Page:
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The value of benchmarking

  • HEGE, Ulrich
  • BERGEMANN, Dirk

    (Department of Economics, Yale University)

We consider the provision of venture capital in a dynamic model with multiple research stages, where time and investment needed to meet each benchmark are unknown. The allocation of funds is subject moral hazard. The optimal contract provides for incentive payments linked to attaining the next benchmark, which must be increasing in the funding horizon of each stage. Benchmarking reduces agency costs, directly by shortening the agent's guaranteed funding horizon, and indirectly via an implicit incentive effect of information rents in future financing rounds. The ex ante need to provide incentives and the venture capitalist's desire to cut information rents ex post create a hold-up conflict, which can be overcome by providing all funds in every stage in a single up-front payment. Empirical patterns of the evolution of financing rounds and research intensity over the lifetime of a project are explained as optimal choices: the optimal capital allocated and the funding horizon are increasing from one stage to the next. This emphasizes the notion that early stages are the riskiest in an innovative venture.

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Paper provided by HEC Paris in its series Les Cahiers de Recherche with number 752.

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Length: 30 pages
Date of creation: 01 Apr 2002
Date of revision:
Handle: RePEc:ebg:heccah:0752
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  1. Dirk Bergemann & Ulrich Hege, 2001. "The Financing of Innovation: Learning and Stopping," Cowles Foundation Discussion Papers 1292R, Cowles Foundation for Research in Economics, Yale University, revised Oct 2004.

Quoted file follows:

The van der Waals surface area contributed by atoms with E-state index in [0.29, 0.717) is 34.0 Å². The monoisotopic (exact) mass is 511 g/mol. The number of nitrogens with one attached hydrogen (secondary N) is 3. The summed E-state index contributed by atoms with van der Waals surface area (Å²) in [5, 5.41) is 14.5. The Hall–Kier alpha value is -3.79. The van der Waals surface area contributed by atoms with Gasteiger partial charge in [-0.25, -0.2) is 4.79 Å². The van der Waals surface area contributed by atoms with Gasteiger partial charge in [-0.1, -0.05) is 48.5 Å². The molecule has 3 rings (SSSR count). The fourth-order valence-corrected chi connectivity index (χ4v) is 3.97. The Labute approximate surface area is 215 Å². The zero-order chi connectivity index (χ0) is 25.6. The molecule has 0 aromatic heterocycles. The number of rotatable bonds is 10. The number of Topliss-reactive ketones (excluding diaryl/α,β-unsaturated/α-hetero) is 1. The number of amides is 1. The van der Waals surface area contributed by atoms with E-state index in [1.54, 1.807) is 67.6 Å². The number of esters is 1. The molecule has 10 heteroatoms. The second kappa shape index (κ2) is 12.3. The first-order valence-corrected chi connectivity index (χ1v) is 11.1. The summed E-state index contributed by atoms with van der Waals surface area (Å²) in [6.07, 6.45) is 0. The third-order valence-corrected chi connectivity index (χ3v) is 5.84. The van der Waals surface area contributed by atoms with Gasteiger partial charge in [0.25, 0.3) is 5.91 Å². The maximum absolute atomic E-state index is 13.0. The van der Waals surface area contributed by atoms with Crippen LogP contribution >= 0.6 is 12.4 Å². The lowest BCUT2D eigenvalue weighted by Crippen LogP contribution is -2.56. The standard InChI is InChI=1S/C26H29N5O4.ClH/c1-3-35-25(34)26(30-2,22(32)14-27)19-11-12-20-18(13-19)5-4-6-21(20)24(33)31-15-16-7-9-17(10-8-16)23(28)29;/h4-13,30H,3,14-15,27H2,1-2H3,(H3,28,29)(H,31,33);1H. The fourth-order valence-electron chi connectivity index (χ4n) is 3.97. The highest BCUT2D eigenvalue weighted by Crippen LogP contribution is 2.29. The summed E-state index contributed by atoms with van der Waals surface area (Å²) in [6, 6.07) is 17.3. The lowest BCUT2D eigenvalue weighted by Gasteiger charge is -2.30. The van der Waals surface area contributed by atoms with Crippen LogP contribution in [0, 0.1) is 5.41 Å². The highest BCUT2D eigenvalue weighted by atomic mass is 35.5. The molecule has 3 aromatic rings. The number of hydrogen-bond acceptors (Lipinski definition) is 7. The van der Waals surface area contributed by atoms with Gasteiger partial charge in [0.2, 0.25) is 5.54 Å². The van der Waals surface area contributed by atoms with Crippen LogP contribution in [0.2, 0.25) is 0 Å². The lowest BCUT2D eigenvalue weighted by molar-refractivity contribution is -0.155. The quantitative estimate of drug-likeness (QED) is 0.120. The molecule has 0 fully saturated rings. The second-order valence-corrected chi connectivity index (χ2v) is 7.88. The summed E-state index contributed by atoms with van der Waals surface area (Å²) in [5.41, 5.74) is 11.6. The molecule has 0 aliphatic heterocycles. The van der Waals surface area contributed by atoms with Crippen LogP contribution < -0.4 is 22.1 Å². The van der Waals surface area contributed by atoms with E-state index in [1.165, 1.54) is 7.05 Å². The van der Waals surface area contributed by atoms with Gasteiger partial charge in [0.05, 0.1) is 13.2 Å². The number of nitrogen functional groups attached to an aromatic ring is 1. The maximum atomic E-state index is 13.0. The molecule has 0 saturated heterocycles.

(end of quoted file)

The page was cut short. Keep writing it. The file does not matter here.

2. Steven N. Kaplan & Per Stromberg, 2000. "Financial Contracting Theory Meets the Real World: An Empirical Analysis of Venture Capital Contracts," NBER Working Papers 7660, National Bureau of Economic Research, Inc.
  3. Schmidt, Klaus M., 1999. "Convertible Securities and Venture Capital Finance," CEPR Discussion Papers 2317, C.E.P.R. Discussion Papers.
  4. John H. Cochrane, 2001. "The Risk and Return of Venture Capital," NBER Working Papers 8066, National Bureau of Economic Research, Inc.
  5. AMBEC, Stefan & POITEVIN, Michel, 2001. "Organizational Design of R&D Activities," Cahiers de recherche 2001-12, Universite de Montreal, Departement de sciences economiques.
  6. Elitzur, Ramy & Gavious, Arieh, 2003. "A multi-period game theoretic model of venture capitalists and entrepreneurs," European Journal of Operational Research, Elsevier, vol. 144(2), pages 440-453, January.
  7. Bergemann, Dirk & Hege, Ulrich, 1997. "Venture Capital Financing, Moral Hazard and Learning," CEPR Discussion Papers 1738, C.E.P.R. Discussion Papers.
  8. Neher, Darwin V, 1999. "Staged Financing: An Agency Perspective," Review of Economic Studies, Wiley Blackwell, vol. 66(2), pages 255-74, April.
  9. Qian, Yingyi & Xu, Chenggang, 1998. "Innovation and Bureaucracy under Soft and Hard Budget Constraints," Review of Economic Studies, Wiley Blackwell, vol. 65(1), pages 151-64, January.
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